I saw a film recently that lingered like the taste of bitter medicine. Beatriz at Dinner is the story of a Mexican immigrant (played by Salma Hayek); her roots firmly in the wilderness of her childhood home, but living and working in sprawling LA. The film opens in her bedroom at daybreak as she sits on the floor to cuddle an agitated pet goat. Eventually we come to understand that a disgruntled neighbour has recently murdered one of her goats, leaving its bloody carcass on the lawn for her to find.
Beatriz leaves for work. She’s a healer who uses her hands to massage away the troubles of her clients, but through the day we feel the heavy burden of her grief. At the end of her shift she drives her battered car through dense traffic and eventually pulls into an affluent gated community. Beatriz is there to give a massage to a private client, Kathy, who wants to relax before the dinner party she is hosting in celebration of her husband’s successful business deal.
After the massage, Beatriz’s car fails to start and all options for an emergency repair are found to be impossible. Kathy has a soft spot for Beatriz (believing that she helped her daughter recover from cancer) and graciously insists that Beatriz stays for dinner. As the wealthy guests arrive Beatriz is clearly out of place. Her plain clothes, brown skin and lack of adornment keep her on the invisible periphery of the group. Kathy remembers to introduce her but even then, Beatriz’s sincere, unaffected manner raises more than one eyebrow. At one point a guest mistakes her for the hired help and we cannot help but cheer as Beatriz remains stoic. Rather than giving into the anxiety we feel for her, she gently turns the conversation to deeper matters. Her desire for genuine connection is palpable.
At dinner things take a turn for the worst. Kathy’s husband’s business parter, Doug (played by John Lithgow), reveals himself as a capitalist of Trumpian proportions – grandiose, vulgar, sexist and entitled. As the other guests laugh along and suppress the odd cringe, Beatriz’s Latin blood begins to simmer. Despite Kathy’s efforts to diffuse the tension, Beatriz becomes increasingly impassioned – much to Doug’s amusement. Soon Doug is sharing a photograph of the rhinoceros he killed on safari and Beatriz cannot contain herself any longer. Kathy is shocked and embarrassed. Beatriz apologises and agrees to retire to the bedroom to rest.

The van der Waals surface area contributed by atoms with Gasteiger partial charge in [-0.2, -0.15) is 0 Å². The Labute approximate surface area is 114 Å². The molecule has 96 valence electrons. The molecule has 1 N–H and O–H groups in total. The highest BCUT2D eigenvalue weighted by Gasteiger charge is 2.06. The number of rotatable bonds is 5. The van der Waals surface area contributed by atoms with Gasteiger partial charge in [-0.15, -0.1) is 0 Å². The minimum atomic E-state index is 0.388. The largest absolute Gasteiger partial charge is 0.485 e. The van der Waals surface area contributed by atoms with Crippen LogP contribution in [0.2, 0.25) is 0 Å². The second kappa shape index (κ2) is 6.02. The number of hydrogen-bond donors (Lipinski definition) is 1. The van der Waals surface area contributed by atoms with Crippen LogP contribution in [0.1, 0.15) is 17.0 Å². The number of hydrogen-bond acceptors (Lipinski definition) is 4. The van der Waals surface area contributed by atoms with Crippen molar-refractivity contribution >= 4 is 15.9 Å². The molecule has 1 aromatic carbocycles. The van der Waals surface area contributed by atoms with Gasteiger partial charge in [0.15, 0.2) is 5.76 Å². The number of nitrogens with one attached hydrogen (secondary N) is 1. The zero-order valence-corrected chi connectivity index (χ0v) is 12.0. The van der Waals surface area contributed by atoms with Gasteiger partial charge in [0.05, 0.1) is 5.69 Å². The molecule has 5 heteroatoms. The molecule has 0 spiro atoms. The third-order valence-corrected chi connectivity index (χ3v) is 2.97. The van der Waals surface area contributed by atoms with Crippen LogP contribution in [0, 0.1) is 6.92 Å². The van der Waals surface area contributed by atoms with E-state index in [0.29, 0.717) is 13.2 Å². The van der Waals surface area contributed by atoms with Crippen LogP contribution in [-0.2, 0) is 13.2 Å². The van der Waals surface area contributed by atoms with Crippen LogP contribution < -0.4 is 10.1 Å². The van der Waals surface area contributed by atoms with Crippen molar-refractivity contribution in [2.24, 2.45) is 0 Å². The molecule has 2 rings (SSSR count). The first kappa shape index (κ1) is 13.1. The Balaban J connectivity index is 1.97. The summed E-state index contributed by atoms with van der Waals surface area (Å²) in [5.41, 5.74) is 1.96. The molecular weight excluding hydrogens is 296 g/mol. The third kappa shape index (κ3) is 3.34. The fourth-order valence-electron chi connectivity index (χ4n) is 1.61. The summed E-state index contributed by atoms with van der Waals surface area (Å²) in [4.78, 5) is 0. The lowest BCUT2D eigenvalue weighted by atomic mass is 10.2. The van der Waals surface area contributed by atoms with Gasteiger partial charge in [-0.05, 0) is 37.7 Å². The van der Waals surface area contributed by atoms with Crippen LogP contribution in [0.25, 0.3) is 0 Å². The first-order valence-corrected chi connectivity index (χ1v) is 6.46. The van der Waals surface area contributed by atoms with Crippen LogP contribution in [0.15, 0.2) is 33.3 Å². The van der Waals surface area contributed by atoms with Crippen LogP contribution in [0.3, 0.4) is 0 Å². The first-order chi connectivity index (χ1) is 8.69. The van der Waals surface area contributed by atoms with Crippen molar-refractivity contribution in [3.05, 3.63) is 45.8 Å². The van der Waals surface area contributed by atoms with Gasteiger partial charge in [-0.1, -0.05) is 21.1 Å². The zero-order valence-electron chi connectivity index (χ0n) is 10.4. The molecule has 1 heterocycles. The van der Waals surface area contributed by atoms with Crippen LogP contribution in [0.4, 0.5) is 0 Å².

Alone with her sadness and anger, Beatriz dreams of her childhood home. In her memories she is a girl again, drifting along sparkling waterways lined with dense green foliage. These scenes are a welcome respite from the ugly reality downstairs but they are all too fleeting – a metaphor in itself for a planet approaching crisis. The respite is short lived when Beatriz starts searching the internet and discovers that Doug’s real estate empire is responsible for the destruction (environmentally and economically) of a community near her home in Mexico. Beatriz rejoins the party, confronts Doug, and this time his attitude of amused condescension fails him: he is rattled and angry at Beatriz for revealing his guilt. The film continues in this vein to an end both inevitable and unfinished.
Beatriz at Dinner has received mixed reviews, but like C.C. Ford for the Daily Review and Max Cea for Salon, I’m a fan. This is Trump-era cinema and uncomfortable viewing at its best. Like Beatriz, I was left both sad and mad. I can do something with mad because every little action counts (support issues you believe in, challenge attitudes that are just not cool, reduce, reuse, recycle etc, etc, etc). Sad is harder. It can really get to you.
Long-time readers will know that I’m a country girl living an urban life in the heart of a major city. I love the pace and excitement of my world, but I need regular doses of peace and beauty to feel like a human. Last year I published a post featuring 16 nature photos taken over six years and today I’m publishing 19 nature photos taken over a six month period. Each moment depicted was and is a lungful of air. Be mad, but never forget to breathe. Peace out people ♥